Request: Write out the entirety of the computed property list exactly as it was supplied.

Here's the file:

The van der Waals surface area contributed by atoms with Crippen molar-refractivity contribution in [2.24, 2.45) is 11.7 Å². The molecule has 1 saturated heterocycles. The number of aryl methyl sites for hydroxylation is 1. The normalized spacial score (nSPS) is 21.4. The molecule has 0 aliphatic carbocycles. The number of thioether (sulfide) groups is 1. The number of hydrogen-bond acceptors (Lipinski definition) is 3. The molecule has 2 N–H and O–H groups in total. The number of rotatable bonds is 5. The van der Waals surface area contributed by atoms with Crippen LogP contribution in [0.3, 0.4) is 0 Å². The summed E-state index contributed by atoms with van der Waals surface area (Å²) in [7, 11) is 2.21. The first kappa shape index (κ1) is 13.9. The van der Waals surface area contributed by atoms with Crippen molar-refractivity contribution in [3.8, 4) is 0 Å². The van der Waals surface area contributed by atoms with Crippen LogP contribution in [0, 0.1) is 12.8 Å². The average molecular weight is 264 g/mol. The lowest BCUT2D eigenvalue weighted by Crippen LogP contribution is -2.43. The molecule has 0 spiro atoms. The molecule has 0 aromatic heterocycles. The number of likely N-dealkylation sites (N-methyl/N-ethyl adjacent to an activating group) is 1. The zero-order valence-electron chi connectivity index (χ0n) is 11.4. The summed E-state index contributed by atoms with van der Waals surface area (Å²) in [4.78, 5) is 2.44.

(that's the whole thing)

The van der Waals surface area contributed by atoms with Crippen molar-refractivity contribution in [2.24, 2.45) is 11.7 Å². The molecule has 1 saturated heterocycles. The number of aryl methyl sites for hydroxylation is 1. The normalized spacial score (nSPS) is 21.4. The molecule has 0 aliphatic carbocycles. The number of thioether (sulfide) groups is 1. The number of hydrogen-bond acceptors (Lipinski definition) is 3. The molecule has 2 N–H and O–H groups in total. The number of rotatable bonds is 5. The van der Waals surface area contributed by atoms with Crippen LogP contribution in [0.3, 0.4) is 0 Å². The summed E-state index contributed by atoms with van der Waals surface area (Å²) in [7, 11) is 2.21. The first kappa shape index (κ1) is 13.9. The van der Waals surface area contributed by atoms with Crippen molar-refractivity contribution in [3.8, 4) is 0 Å². The van der Waals surface area contributed by atoms with Crippen LogP contribution in [0, 0.1) is 12.8 Å². The average molecular weight is 264 g/mol. The lowest BCUT2D eigenvalue weighted by Crippen LogP contribution is -2.43. The molecule has 0 spiro atoms. The molecule has 0 aromatic heterocycles. The number of likely N-dealkylation sites (N-methyl/N-ethyl adjacent to an activating group) is 1. The zero-order valence-electron chi connectivity index (χ0n) is 11.4. The summed E-state index contributed by atoms with van der Waals surface area (Å²) in [4.78, 5) is 2.44.